The digital age has revolutionized the way we eat out.  At the tap of a finger we can now enjoy our favourite restaurant-cooked meals in the comfort of our own homes.  This “dining in” trend has speckled bike lanes with couriers sporting thermal backpacks.  As the trend is on an upswing, bicycle and foot couriers should turn their minds to a unique tax deduction they may be able to claim.

It all began nearly 20 years ago when Alan Wayne Scott, a Toronto-based “foot and transit courier”, pushed the limits of tax law in Scott v the Queen.  In the decision, the Federal Court of Appeal described a day in Scott’s life as a “foot and transit courier”:

  • 6:45 am: A dispatcher advises Scott of the packages to be delivered;
  • 7:45 – 9:30 am: Scott picks up and drops off packages in the downtown Toronto core;
  • 9:30 am – 6:00 pm: Scott travels by subway and foot to make deliveries.

Scott worked 5 days per week, 52 weeks per year.  Each day, he covered approximately 150 km by foot and public transit, for a total of 39,000 km per year.  According to Scott, the physically demanding nature of his job required him to consume what essentially amounted to an extra meal each work day.   He sought a tax deduction for the amount of the extra food and water he was required to consume as fuel for his job.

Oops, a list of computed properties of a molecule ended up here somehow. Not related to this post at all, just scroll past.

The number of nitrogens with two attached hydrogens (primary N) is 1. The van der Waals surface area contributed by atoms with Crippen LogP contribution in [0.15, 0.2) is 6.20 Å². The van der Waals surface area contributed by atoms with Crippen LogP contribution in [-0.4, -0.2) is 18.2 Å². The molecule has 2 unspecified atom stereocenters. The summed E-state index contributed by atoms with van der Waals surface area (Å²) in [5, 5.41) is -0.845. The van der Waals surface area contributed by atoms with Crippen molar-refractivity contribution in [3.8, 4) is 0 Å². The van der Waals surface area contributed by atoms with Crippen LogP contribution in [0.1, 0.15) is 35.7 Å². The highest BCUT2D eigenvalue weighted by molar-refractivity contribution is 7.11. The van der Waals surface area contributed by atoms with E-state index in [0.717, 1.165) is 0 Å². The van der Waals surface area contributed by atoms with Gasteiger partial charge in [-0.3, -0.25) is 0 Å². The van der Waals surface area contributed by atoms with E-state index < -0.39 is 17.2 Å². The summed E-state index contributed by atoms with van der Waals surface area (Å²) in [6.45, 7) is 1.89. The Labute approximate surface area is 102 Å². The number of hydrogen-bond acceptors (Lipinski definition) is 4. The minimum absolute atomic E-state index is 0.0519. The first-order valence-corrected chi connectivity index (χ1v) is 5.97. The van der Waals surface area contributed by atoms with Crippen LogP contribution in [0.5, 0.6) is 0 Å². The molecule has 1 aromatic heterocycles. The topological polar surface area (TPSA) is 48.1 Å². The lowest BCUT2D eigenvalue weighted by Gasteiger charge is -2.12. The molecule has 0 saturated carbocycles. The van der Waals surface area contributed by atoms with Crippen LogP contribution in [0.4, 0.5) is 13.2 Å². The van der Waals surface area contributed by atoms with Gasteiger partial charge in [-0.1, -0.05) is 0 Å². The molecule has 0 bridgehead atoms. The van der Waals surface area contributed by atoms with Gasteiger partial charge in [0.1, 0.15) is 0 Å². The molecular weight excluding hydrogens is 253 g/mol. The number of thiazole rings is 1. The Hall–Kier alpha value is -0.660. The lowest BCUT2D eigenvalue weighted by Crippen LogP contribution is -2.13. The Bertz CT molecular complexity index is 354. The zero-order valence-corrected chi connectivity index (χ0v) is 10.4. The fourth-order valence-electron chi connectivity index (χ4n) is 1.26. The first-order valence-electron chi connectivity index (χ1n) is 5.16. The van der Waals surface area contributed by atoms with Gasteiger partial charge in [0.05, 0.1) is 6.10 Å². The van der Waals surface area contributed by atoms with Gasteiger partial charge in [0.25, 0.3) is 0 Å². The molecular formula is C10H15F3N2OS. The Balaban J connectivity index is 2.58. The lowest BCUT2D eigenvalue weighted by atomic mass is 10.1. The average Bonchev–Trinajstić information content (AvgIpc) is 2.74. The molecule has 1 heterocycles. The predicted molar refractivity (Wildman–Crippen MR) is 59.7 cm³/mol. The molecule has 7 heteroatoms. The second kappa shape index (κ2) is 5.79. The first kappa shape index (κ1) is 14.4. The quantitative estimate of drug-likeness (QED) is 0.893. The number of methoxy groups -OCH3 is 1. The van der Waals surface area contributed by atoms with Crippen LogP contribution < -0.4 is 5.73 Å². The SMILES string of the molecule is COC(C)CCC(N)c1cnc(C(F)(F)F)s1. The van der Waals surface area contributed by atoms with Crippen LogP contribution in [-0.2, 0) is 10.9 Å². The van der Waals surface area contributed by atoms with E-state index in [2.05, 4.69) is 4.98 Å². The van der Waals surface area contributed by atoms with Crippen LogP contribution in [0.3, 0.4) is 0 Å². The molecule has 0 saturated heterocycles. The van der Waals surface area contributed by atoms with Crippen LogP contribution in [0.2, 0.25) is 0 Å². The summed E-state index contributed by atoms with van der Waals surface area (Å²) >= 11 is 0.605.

Subsection 9(1) of the Income Tax Act (the Act) applies to independent contractors and provides that a taxpayer is required to declare profit from a business as income.  In calculating profit, certain business deductions are allowed.  Subsection 18(1)(a) provides that that allowable deductions include an expense made or incurred “for the purpose of gaining or producing income from the business”.

Typically, the costs of food and water during the work day are not allowable deductions.  Rather, they are considered non-deductible personal and living expenses captured by subsection 18(1)(h) of the Act.  Nonetheless, the Court found in Scott’s favour, stating that “just as a courier’s automobile requires fuel in the form of gas to move”, Scott required “fuel in the form of food and water”.  The Court reasoned that, since couriers who drive automobiles are allowed to deduct the costs of their fuel,  so too should Scott, as a foot and transit courier, be allowed to deduct the cost of his fuel; i.e., the extra food and water he consumed to do his job.

Following the Scott decision, Canada has allowed self-employed foot and bicycle couriers, as well as rickshaw drivers, to deduct a daily flat rate of $17.50 (without receipts) for the cost of the extra food and beverages they must consume in a normal working day (8 hours).  The applicable Government of Canada notice requires individuals claiming the deduction to be prepared to provide logbooks demonstrating the days and hours worked on each of the days the deduction is claimed.  The Canada Revenue Agency may also ask for dispatch slips and other documentation.  Any deduction claimed beyond the $17.50 flat rate requires supporting receipts and evidence that the nature of the work demanded an amount of food and beverages in excess of what the average person would consume.

Written with the assistance of Elana Friedman, summer student. 

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